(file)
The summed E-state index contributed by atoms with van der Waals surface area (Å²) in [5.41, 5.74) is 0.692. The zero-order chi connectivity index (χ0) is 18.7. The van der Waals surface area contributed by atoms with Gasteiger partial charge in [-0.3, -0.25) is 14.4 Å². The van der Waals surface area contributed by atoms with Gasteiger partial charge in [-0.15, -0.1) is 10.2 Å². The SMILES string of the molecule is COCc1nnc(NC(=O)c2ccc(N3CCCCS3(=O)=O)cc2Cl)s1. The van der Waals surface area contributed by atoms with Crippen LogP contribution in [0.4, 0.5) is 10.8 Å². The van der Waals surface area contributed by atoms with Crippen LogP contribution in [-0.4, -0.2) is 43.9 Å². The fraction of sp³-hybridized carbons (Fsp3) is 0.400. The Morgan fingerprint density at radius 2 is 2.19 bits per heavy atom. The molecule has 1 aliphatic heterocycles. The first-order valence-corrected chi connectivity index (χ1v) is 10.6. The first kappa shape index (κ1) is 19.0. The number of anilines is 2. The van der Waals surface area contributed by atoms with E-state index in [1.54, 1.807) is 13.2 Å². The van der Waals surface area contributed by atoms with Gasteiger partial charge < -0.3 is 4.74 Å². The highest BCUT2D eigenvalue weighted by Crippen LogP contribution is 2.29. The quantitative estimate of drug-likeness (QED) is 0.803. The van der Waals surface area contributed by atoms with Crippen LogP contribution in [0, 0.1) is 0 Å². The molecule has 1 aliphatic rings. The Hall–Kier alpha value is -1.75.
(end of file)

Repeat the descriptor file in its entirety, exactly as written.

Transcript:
The summed E-state index contributed by atoms with van der Waals surface area (Å²) in [5.41, 5.74) is 0.692. The zero-order chi connectivity index (χ0) is 18.7. The van der Waals surface area contributed by atoms with Gasteiger partial charge in [-0.3, -0.25) is 14.4 Å². The van der Waals surface area contributed by atoms with Gasteiger partial charge in [-0.15, -0.1) is 10.2 Å². The SMILES string of the molecule is COCc1nnc(NC(=O)c2ccc(N3CCCCS3(=O)=O)cc2Cl)s1. The van der Waals surface area contributed by atoms with Crippen LogP contribution in [0.4, 0.5) is 10.8 Å². The van der Waals surface area contributed by atoms with Crippen LogP contribution in [-0.4, -0.2) is 43.9 Å². The fraction of sp³-hybridized carbons (Fsp3) is 0.400. The Morgan fingerprint density at radius 2 is 2.19 bits per heavy atom. The molecule has 1 aliphatic heterocycles. The first-order valence-corrected chi connectivity index (χ1v) is 10.6. The first kappa shape index (κ1) is 19.0. The number of anilines is 2. The van der Waals surface area contributed by atoms with E-state index in [1.54, 1.807) is 13.2 Å². The van der Waals surface area contributed by atoms with Gasteiger partial charge < -0.3 is 4.74 Å². The highest BCUT2D eigenvalue weighted by Crippen LogP contribution is 2.29. The quantitative estimate of drug-likeness (QED) is 0.803. The van der Waals surface area contributed by atoms with Crippen LogP contribution in [0, 0.1) is 0 Å². The molecule has 1 aliphatic rings. The Hall–Kier alpha value is -1.75.